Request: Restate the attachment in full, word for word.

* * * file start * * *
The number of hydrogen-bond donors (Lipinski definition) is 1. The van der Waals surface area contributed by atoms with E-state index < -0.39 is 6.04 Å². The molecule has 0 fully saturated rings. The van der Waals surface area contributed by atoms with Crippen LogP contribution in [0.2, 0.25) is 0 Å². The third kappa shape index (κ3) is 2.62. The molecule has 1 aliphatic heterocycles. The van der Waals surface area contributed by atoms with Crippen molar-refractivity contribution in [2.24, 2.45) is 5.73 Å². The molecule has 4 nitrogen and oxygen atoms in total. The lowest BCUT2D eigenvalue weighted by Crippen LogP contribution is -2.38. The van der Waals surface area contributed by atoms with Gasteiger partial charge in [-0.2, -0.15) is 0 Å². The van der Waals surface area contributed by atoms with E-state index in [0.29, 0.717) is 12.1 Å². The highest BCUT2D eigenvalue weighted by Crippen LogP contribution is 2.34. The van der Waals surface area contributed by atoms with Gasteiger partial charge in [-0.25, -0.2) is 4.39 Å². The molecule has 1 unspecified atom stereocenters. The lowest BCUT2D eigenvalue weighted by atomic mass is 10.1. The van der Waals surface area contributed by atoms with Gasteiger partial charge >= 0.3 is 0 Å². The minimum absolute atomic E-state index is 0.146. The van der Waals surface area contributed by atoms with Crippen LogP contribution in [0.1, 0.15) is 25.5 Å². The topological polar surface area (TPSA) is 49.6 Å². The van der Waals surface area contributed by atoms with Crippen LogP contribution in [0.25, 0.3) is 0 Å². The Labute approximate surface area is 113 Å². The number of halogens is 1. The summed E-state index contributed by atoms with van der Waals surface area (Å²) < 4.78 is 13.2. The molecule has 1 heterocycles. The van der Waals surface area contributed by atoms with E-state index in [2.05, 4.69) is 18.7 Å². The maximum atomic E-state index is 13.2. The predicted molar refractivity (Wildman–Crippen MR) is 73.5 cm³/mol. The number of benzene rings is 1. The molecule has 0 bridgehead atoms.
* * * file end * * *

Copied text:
The number of hydrogen-bond donors (Lipinski definition) is 1. The van der Waals surface area contributed by atoms with E-state index < -0.39 is 6.04 Å². The molecule has 0 fully saturated rings. The van der Waals surface area contributed by atoms with Crippen LogP contribution in [0.2, 0.25) is 0 Å². The third kappa shape index (κ3) is 2.62. The molecule has 1 aliphatic heterocycles. The van der Waals surface area contributed by atoms with Crippen molar-refractivity contribution in [2.24, 2.45) is 5.73 Å². The molecule has 4 nitrogen and oxygen atoms in total. The lowest BCUT2D eigenvalue weighted by Crippen LogP contribution is -2.38. The van der Waals surface area contributed by atoms with Gasteiger partial charge in [-0.2, -0.15) is 0 Å². The van der Waals surface area contributed by atoms with E-state index in [0.29, 0.717) is 12.1 Å². The highest BCUT2D eigenvalue weighted by Crippen LogP contribution is 2.34. The van der Waals surface area contributed by atoms with Gasteiger partial charge in [-0.25, -0.2) is 4.39 Å². The molecule has 1 unspecified atom stereocenters. The lowest BCUT2D eigenvalue weighted by atomic mass is 10.1. The van der Waals surface area contributed by atoms with Gasteiger partial charge >= 0.3 is 0 Å². The minimum absolute atomic E-state index is 0.146. The van der Waals surface area contributed by atoms with Crippen LogP contribution in [0.1, 0.15) is 25.5 Å². The topological polar surface area (TPSA) is 49.6 Å². The van der Waals surface area contributed by atoms with Crippen LogP contribution in [0.25, 0.3) is 0 Å². The Labute approximate surface area is 113 Å². The number of halogens is 1. The summed E-state index contributed by atoms with van der Waals surface area (Å²) < 4.78 is 13.2. The molecule has 1 heterocycles. The van der Waals surface area contributed by atoms with E-state index in [2.05, 4.69) is 18.7 Å². The maximum atomic E-state index is 13.2. The predicted molar refractivity (Wildman–Crippen MR) is 73.5 cm³/mol. The number of benzene rings is 1. The molecule has 0 bridgehead atoms.